A stroke isn’t something that happens only to the aging among us. You might have heard the stories of younger people having a stroke. You may know someone close to you, who by all appearances seemed in good health, and still suffered a stroke. According to the American Stroke Association, a stroke is the fifth cause of death in the United States, and leaves many others disabled. So how would see a stroke coming? But before we look at the warning signs, what is a stroke? “A stroke occurs when a blood vessel that carries oxygen and nutrients to the brain is either blocked by a clot or bursts (or ruptures). When that happens, part of the brain cannot get the blood (and oxygen) it needs, so it and brain cells die,” the American Stroke Association informs us.
Noticing the early signs of a stroke and getting medical help right away is key. This may be life saving and reduce the effects. If you or someone around you has a change in speech or appears suddenly confused, this may be a sign of a stroke. Immediate action is important. The Mayo Clinic reminds us: “Can the person repeat a simple sentence? Is speech slurred or hard to understand?”
“Many strokes are not associated with headache, but a sudden and severe headache can sometimes occur with some types of stroke” per the Mayo Clinic. Therefore, it’s good not to disregard these headaches, and seek medical attention. “A stroke occurs when the blood supply to part of the brain is interrupted, depriving the brain of oxygen. It’s important to recognize the warning signs of stroke, because prompt treatment can minimize brain damage. Every moment is crucial,” the Mayo Clinic underlines.
Does one side of the face start to droop? A numbness in the face can be a tell-tale sign of a stroke. The Barnes Jewish Hospital points out “Stroke victims show different symptoms depending on the type of stroke (ischemic stroke, hemorrhagic stroke), where exactly the stroke occurs in their brain, and how acute the bleeding is. Stroke symptoms happen suddenly and simultaneously, but not all symptoms may occur.” Looking at someone who’s having a stroke, you may notice a half-smile; there’s an unevenness which illustrates the numbness in the face.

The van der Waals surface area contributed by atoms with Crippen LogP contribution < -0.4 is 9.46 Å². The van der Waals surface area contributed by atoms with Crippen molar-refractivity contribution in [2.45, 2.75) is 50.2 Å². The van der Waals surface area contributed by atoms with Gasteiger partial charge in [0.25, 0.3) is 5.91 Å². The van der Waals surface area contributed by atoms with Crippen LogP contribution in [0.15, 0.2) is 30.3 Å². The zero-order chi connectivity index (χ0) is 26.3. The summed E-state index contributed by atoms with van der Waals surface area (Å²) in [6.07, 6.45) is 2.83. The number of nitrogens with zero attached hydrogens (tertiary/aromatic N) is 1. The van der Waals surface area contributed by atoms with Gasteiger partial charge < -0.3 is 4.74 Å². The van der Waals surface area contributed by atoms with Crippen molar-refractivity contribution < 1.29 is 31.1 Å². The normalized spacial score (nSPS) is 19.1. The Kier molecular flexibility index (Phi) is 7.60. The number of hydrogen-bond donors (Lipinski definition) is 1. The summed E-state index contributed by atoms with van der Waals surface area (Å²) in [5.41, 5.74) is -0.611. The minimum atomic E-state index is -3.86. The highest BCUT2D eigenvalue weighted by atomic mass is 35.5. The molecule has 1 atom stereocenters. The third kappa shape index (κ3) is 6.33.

“Sudden dimness or loss of vision, particularly in one eye,” can be another symptom of a stroke, per the Barnes Jewish Hospital. “The majority of visual processing occurs in the occipital lobe, in the back of the brain. Most strokes affect one side of the brain. If the right occipital lobe is injured, the left field of vision in each eye may be affected. A stroke that affects the left occipital lobe may disturb the right field of vision in each eye,” Virtua Health states.
Can both arms be raised? Is one arm lower than the other when raising them? One sign of a stroke is a weakness on one side of the body, in the arm or the leg. There may be trouble with walking. The Mayo Clinic explains what happens when you seek medical help: “Once you get to the hospital, your emergency team will review your symptoms and complete a physical exam. They will use several tests to help them figure out what type of stroke you’re having and determine the best treatment for the stroke. This could include a CT scan or MRI scan, which are pictures of the brain and arteries, a carotid ultrasound, which is a soundwave test of the carotid arteries which provide blood flow to the front parts of the brain, and blood tests.” The sooner you seek medical attention the better the chances are for a more positive outcome. As the Mayo Clinic likes to remind everyone: “So if you or someone you know is experiencing a stroke, you should call 911 and seek emergency medical care right away.”